[Python-Dev] PyObject_RichCompareBool identity shortcut
tjreedy at udel.edu
Wed Apr 27 19:44:30 CEST 2011
On 4/27/2011 10:53 AM, Guido van Rossum wrote:
> On Wed, Apr 27, 2011 at 7:39 AM, Raymond Hettinger
>> Identity-implies-equality is necessary so that classes can maintain
>> their invariants and so that programmers can reason about their code.
>> See http://bertrandmeyer.com/2010/02/06/reflexivity-and-other-pillars-of-civilization/ for
>> a nice blog post on the subject.
I carefully reread this, with the comments, and again came to the
conclusion that the committee left us no *good* answer, only a choice
between various more-or-less unsatifactory answers. The current Python
compromise may be as good as anything. In any case, I think it should be
explicitly documented with an indexed paragraph, perhaps as follows:
"The IEEE-754 committee defined the float Not_a_Number (NaN) value as
being incomparable with all others floats, including itself. This
violates the math and logic rule that equality is reflexive, that 'a ==
a' is always True. And Python collection classes depend on that rule for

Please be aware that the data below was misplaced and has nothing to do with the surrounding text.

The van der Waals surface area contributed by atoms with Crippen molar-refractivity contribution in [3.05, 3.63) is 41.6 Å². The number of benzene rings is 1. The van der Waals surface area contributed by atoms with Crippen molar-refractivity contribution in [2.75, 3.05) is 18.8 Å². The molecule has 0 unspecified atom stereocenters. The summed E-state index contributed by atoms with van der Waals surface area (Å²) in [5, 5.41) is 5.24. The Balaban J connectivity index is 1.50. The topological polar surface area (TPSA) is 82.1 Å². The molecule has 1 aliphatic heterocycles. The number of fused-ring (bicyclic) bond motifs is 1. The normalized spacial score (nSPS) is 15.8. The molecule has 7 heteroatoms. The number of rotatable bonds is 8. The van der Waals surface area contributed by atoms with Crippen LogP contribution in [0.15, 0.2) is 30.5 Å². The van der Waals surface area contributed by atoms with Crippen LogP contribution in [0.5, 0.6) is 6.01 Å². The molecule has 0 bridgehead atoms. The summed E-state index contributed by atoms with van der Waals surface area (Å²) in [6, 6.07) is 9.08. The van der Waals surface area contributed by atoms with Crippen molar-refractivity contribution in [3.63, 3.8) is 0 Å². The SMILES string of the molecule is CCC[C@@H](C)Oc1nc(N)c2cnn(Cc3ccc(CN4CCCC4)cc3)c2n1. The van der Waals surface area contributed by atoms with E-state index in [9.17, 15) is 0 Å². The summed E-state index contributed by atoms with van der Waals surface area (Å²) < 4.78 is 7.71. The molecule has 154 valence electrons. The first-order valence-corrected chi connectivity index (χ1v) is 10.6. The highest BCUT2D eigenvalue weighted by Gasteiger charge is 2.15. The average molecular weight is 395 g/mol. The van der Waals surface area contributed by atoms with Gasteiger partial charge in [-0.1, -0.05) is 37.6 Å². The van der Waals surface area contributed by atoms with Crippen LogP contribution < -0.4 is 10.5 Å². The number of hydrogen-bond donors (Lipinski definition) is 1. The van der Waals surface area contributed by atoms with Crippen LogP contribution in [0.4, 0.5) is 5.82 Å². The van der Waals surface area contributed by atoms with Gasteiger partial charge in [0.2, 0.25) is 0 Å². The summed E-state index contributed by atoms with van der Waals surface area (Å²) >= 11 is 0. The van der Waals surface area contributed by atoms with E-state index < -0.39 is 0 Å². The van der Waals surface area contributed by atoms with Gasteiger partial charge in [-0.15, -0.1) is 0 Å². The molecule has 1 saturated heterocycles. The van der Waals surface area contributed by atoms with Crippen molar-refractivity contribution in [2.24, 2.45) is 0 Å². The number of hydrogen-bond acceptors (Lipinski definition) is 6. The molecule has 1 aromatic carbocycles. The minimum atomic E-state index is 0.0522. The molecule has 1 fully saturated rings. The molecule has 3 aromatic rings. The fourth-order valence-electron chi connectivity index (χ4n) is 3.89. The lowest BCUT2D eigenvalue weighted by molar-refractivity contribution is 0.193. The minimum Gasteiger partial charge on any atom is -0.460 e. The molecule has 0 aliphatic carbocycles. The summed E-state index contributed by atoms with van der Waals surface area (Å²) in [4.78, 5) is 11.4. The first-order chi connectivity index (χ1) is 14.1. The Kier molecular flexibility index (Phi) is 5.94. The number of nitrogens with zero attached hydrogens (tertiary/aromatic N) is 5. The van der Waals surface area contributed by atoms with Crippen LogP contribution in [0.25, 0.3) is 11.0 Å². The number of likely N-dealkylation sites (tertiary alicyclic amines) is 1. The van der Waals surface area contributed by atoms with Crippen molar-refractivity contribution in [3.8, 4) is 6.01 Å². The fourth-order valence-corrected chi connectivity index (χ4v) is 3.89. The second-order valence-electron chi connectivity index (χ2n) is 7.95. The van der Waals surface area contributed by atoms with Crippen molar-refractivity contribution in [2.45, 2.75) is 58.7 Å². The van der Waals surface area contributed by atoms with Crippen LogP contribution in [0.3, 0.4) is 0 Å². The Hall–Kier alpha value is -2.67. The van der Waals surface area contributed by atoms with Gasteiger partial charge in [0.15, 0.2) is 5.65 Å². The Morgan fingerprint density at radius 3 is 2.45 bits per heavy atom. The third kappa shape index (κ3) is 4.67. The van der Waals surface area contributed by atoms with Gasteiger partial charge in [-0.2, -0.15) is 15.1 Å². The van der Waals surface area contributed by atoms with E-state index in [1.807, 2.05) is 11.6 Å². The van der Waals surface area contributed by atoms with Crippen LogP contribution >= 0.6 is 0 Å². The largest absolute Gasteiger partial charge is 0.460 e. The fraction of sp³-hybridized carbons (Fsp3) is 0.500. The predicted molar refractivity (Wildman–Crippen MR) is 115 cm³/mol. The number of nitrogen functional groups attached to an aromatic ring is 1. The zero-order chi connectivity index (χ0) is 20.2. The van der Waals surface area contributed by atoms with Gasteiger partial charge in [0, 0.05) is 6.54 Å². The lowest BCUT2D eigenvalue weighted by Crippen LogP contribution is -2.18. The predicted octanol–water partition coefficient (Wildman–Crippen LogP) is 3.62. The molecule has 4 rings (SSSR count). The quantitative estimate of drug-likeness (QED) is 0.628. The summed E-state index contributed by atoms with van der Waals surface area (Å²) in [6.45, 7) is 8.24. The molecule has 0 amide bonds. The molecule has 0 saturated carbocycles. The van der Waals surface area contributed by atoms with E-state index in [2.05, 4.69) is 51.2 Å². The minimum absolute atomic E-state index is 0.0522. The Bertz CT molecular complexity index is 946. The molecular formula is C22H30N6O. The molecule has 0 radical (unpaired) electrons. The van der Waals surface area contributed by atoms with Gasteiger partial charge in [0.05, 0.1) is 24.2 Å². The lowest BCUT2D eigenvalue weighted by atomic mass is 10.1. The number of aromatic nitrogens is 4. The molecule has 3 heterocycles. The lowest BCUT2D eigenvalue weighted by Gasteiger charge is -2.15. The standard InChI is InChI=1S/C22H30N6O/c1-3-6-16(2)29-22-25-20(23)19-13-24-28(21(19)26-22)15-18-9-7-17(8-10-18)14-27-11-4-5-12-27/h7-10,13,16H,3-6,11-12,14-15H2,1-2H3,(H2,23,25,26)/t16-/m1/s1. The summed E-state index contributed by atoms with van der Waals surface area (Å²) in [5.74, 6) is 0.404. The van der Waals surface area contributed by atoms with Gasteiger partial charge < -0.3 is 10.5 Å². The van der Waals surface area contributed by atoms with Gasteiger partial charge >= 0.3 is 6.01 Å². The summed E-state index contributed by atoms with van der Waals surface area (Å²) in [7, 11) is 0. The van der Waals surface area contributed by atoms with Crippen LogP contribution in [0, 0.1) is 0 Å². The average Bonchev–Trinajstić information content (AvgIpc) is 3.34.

their proper operation. So Python makes the follow compromise. Direct
equality comparisons involving Nan, such as "NaN=float('NaN'); NaN ==
ob", follow the IEEE-754 rule and return False. Indirect comparisons
conducted internally as part of a collection operation, such as 'NaN in
someset' or 'seq.count()' or 'somedict[x]', follow the reflexive rule
and act as it 'Nan == NaN' were True. Most Python programmers will never
see a Nan in real programs."
This might best be an entry in the Glossary under "NaN -- Not a Number".
It should be the first reference for Nan in the General Index and linked
to from the float() builtin and float type Nan mentions.
> Maybe we should just call off the odd NaN comparison behavior?
Eiffel seems to have survived, though I do not know if it used for
numerical work. I wonder how much code would break and what the scipy
folks would think. 3.0 would have been the time, though.
Terry Jan Reedy
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